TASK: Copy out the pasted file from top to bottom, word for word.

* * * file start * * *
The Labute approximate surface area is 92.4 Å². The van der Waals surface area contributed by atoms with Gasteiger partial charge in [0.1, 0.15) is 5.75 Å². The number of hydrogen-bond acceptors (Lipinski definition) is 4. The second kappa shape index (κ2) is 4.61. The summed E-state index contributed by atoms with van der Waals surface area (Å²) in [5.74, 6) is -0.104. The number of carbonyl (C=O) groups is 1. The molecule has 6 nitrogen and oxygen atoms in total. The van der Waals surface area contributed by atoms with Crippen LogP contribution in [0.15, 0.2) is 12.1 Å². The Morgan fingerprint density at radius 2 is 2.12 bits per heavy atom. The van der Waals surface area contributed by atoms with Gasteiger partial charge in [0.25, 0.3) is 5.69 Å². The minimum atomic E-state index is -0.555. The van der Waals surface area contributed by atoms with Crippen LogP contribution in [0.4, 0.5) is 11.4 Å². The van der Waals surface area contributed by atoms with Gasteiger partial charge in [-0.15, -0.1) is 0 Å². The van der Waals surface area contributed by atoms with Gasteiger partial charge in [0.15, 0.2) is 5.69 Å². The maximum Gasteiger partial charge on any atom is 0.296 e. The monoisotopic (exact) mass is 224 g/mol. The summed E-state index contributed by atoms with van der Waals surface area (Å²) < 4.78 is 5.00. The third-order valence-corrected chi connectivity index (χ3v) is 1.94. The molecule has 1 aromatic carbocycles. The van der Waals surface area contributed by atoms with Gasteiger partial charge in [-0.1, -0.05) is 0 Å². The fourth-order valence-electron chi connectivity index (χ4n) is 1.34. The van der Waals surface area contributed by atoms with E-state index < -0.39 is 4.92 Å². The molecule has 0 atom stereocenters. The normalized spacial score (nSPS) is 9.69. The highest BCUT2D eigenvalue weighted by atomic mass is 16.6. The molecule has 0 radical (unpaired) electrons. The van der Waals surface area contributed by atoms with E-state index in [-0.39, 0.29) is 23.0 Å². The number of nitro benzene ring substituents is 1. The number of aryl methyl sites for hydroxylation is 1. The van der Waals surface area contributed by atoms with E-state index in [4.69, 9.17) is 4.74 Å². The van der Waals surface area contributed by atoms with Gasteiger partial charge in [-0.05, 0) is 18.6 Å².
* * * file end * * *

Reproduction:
The Labute approximate surface area is 92.4 Å². The van der Waals surface area contributed by atoms with Gasteiger partial charge in [0.1, 0.15) is 5.75 Å². The number of hydrogen-bond acceptors (Lipinski definition) is 4. The second kappa shape index (κ2) is 4.61. The summed E-state index contributed by atoms with van der Waals surface area (Å²) in [5.74, 6) is -0.104. The number of carbonyl (C=O) groups is 1. The molecule has 6 nitrogen and oxygen atoms in total. The van der Waals surface area contributed by atoms with Crippen LogP contribution in [0.15, 0.2) is 12.1 Å². The Morgan fingerprint density at radius 2 is 2.12 bits per heavy atom. The van der Waals surface area contributed by atoms with Gasteiger partial charge in [0.25, 0.3) is 5.69 Å². The minimum atomic E-state index is -0.555. The van der Waals surface area contributed by atoms with Crippen LogP contribution in [0.4, 0.5) is 11.4 Å². The van der Waals surface area contributed by atoms with Gasteiger partial charge in [-0.15, -0.1) is 0 Å². The van der Waals surface area contributed by atoms with Gasteiger partial charge in [0.15, 0.2) is 5.69 Å². The maximum Gasteiger partial charge on any atom is 0.296 e. The monoisotopic (exact) mass is 224 g/mol. The summed E-state index contributed by atoms with van der Waals surface area (Å²) < 4.78 is 5.00. The third-order valence-corrected chi connectivity index (χ3v) is 1.94. The molecule has 1 aromatic carbocycles. The van der Waals surface area contributed by atoms with Gasteiger partial charge in [-0.1, -0.05) is 0 Å². The fourth-order valence-electron chi connectivity index (χ4n) is 1.34. The van der Waals surface area contributed by atoms with E-state index < -0.39 is 4.92 Å². The molecule has 0 atom stereocenters. The normalized spacial score (nSPS) is 9.69. The highest BCUT2D eigenvalue weighted by atomic mass is 16.6. The molecule has 0 radical (unpaired) electrons. The van der Waals surface area contributed by atoms with E-state index in [-0.39, 0.29) is 23.0 Å². The number of nitro benzene ring substituents is 1. The number of aryl methyl sites for hydroxylation is 1. The van der Waals surface area contributed by atoms with E-state index in [4.69, 9.17) is 4.74 Å². The van der Waals surface area contributed by atoms with Gasteiger partial charge in [-0.05, 0) is 18.6 Å².